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Quote by almahed
compuchip, could you write an algoritm that expresse a prime as a sum of the minor prime possible and powers of two?

Sure I will do that, if it makes you happy
Quote by Dodo
The minor prime possible is always 3 (or 2, if you allow 2^0), since the difference between 3 and the prime (or any positive integer, for that matter) can be expressed (uniquely) as a sum of powers of two; think of its binary representation.

This gives for the first 100 primes
{5,{1}}
{7,{2}}
{11,{3}}
{13,{3,1}}
{17,{3,2,1}}
{19,{4}}
{23,{4,2}}
{29,{4,3,1}}
{31,{4,3,2}}
{37,{5,1}}
{41,{5,2,1}}
{43,{5,3}}
{47,{5,3,2}}
{53,{5,4,1}}
{59,{5,4,3}}
{61,{5,4,3,1}}
{67,{6}}
{71,{6,2}}
{73,{6,2,1}}
{79,{6,3,2}}
{83,{6,4}}
{89,{6,4,2,1}}
{97,{6,4,3,2,1}}
{101,{6,5,1}}
{103,{6,5,2}}
{107,{6,5,3}}
{109,{6,5,3,1}}
{113,{6,5,3,2,1}}
{127,{6,5,4,3,2}}
{131,{7}}
{137,{7,2,1}}
{139,{7,3}}
{149,{7,4,1}}
{151,{7,4,2}}
{157,{7,4,3,1}}
{163,{7,5}}
{167,{7,5,2}}
{173,{7,5,3,1}}
{179,{7,5,4}}
{181,{7,5,4,1}}
{191,{7,5,4,3,2}}
{193,{7,5,4,3,2,1}}
{197,{7,6,1}}
{199,{7,6,2}}
{211,{7,6,4}}
{223,{7,6,4,3,2}}
{227,{7,6,5}}
{229,{7,6,5,1}}
{233,{7,6,5,2,1}}
{239,{7,6,5,3,2}}
{241,{7,6,5,3,2,1}}
{251,{7,6,5,4,3}}
{257,{7,6,5,4,3,2,1}}
{263,{8,2}}
{269,{8,3,1}}
{271,{8,3,2}}
{277,{8,4,1}}
{281,{8,4,2,1}}
{283,{8,4,3}}
{293,{8,5,1}}
{307,{8,5,4}}
{311,{8,5,4,2}}
{313,{8,5,4,2,1}}
{317,{8,5,4,3,1}}
{331,{8,6,3}}
{337,{8,6,3,2,1}}
{347,{8,6,4,3}}
{349,{8,6,4,3,1}}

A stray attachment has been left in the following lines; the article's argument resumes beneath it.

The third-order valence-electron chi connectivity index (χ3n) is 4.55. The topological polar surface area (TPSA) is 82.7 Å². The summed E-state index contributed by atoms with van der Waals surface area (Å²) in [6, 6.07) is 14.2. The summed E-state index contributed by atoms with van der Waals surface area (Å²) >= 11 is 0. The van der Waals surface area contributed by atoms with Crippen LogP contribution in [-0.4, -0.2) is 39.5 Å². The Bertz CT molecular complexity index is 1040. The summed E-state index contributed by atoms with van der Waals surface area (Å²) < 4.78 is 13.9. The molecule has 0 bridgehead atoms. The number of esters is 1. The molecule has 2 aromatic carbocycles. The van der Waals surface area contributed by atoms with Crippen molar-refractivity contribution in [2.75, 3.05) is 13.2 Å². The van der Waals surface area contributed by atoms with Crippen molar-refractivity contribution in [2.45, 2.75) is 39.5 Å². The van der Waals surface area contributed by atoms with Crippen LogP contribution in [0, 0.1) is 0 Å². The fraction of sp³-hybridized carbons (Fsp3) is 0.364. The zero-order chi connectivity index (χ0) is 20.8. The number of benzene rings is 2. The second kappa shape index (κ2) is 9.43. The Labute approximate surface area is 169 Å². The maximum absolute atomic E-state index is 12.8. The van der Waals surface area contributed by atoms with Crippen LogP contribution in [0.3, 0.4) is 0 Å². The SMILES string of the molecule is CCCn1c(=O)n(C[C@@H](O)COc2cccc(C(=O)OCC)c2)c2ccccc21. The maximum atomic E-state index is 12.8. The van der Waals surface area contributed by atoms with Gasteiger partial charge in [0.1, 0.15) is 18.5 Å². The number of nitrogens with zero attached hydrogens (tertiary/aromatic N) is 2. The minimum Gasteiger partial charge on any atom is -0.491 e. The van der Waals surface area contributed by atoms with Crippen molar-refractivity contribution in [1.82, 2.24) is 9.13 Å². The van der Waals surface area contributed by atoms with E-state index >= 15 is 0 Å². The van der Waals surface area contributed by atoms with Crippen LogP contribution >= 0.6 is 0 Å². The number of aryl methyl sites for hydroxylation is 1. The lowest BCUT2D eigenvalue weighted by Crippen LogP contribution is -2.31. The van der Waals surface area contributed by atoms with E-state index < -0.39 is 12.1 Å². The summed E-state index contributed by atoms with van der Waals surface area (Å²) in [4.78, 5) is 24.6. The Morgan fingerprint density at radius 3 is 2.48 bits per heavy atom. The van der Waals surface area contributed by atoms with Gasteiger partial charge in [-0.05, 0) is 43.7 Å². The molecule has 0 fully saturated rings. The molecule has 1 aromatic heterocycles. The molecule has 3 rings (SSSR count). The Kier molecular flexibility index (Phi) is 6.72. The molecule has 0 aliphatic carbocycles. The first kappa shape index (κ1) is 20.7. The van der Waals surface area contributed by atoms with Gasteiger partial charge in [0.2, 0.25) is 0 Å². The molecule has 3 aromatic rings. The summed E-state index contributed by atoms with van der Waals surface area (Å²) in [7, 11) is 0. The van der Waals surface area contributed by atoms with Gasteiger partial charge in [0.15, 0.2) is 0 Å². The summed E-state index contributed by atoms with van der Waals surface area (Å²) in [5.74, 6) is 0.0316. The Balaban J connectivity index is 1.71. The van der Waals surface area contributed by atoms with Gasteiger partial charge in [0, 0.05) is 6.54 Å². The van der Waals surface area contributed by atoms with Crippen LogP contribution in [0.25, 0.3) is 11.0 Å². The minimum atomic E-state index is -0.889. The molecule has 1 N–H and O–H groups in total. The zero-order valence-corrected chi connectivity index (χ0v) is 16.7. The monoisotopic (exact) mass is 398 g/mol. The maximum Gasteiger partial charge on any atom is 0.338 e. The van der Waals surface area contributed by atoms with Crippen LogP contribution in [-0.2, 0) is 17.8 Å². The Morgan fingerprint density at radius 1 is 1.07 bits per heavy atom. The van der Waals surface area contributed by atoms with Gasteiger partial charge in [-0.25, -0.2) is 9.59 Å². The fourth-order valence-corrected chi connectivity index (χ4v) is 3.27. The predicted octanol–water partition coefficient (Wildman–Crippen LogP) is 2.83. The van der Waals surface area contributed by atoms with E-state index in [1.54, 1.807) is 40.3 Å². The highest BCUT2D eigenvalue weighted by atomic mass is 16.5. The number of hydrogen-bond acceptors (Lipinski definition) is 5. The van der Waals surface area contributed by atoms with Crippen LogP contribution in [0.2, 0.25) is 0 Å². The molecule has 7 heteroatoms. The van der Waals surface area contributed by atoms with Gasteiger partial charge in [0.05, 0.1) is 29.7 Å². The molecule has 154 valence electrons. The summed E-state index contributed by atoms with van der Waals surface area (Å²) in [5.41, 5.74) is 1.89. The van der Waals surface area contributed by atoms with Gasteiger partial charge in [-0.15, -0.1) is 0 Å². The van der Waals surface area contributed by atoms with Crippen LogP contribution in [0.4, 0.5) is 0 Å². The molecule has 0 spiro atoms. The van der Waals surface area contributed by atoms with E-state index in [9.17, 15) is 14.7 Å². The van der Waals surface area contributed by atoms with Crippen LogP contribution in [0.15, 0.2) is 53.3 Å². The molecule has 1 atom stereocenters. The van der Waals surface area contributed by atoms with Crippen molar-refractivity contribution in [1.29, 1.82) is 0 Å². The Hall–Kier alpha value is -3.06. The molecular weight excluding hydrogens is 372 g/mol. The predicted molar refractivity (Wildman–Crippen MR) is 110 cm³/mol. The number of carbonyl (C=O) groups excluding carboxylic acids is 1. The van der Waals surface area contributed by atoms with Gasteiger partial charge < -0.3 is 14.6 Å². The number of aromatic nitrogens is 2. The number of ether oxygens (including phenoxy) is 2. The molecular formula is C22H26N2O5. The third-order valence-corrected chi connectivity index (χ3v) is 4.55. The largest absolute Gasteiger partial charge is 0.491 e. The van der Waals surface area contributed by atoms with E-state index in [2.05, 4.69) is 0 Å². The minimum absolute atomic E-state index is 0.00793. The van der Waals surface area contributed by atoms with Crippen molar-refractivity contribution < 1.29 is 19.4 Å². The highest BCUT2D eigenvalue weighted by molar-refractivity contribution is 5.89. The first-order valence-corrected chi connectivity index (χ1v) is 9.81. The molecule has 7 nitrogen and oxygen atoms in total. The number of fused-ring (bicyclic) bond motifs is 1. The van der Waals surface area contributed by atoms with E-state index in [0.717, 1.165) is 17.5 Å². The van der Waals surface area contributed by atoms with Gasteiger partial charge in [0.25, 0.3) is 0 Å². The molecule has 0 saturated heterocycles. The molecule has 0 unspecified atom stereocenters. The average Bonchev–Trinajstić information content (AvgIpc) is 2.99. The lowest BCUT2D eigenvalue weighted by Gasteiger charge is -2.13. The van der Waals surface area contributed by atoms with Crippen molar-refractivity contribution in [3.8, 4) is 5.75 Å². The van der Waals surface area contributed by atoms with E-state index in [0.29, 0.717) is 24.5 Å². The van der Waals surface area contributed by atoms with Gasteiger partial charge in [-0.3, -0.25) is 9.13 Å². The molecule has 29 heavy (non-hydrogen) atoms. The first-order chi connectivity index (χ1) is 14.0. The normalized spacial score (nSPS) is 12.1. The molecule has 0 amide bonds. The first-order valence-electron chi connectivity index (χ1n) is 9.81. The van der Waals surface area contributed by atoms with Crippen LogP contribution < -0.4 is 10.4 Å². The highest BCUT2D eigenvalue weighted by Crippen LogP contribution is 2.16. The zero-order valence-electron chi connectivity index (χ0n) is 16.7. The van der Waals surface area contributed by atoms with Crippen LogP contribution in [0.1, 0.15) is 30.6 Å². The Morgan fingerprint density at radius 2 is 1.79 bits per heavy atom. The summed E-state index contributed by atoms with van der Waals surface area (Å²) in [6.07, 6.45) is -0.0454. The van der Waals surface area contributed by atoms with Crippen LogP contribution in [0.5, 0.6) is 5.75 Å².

{353,{8,6,4,3,2,1}}
{359,{8,6,5,2}}
{367,{8,6,5,3,2}}
{373,{8,6,5,4,1}}
{379,{8,6,5,4,3}}
{383,{8,6,5,4,3,2}}
{389,{8,7,1}}
{397,{8,7,3,1}}
{401,{8,7,3,2,1}}
{409,{8,7,4,2,1}}
{419,{8,7,5}}
{421,{8,7,5,1}}
{431,{8,7,5,3,2}}
{433,{8,7,5,3,2,1}}
{439,{8,7,5,4,2}}
{443,{8,7,5,4,3}}
{449,{8,7,5,4,3,2,1}}
{457,{8,7,6,2,1}}
{461,{8,7,6,3,1}}
{463,{8,7,6,3,2}}
{467,{8,7,6,4}}
{479,{8,7,6,4,3,2}}
{487,{8,7,6,5,2}}
{491,{8,7,6,5,3}}
{499,{8,7,6,5,4}}
{503,{8,7,6,5,4,2}}
{509,{8,7,6,5,4,3,1}}
{521,{9,2,1}}
{523,{9,3}}
{541,{9,4,3,1}}
where a line like
{491,{8,7,6,5,3}}
should be read as
[tex]491  3 = 2^8 + 2^7 + 2^6 + 2^5 + 2^3[/tex].
In the attachment I have plotted the occurring powers for the first 1000 primes (except 2 and 3). Have fun
PS the Mathematica code, in case anyone wants to reproduce this
FindPowers[n_] := Module[{m = n  3, result = {}},
While[m > 0, AppendTo[result, Floor[Log[2, m]]]; m = 2^Floor[Log[2, m]]];
result
]
ListPlot[
Function[{number, powers}, {number, #} & /@ powers] @@@ Table[{n, FindPowers[Prime[n]]}, {n, 3, 1000}],
Ticks > {Automatic, Range[0, 12]}
]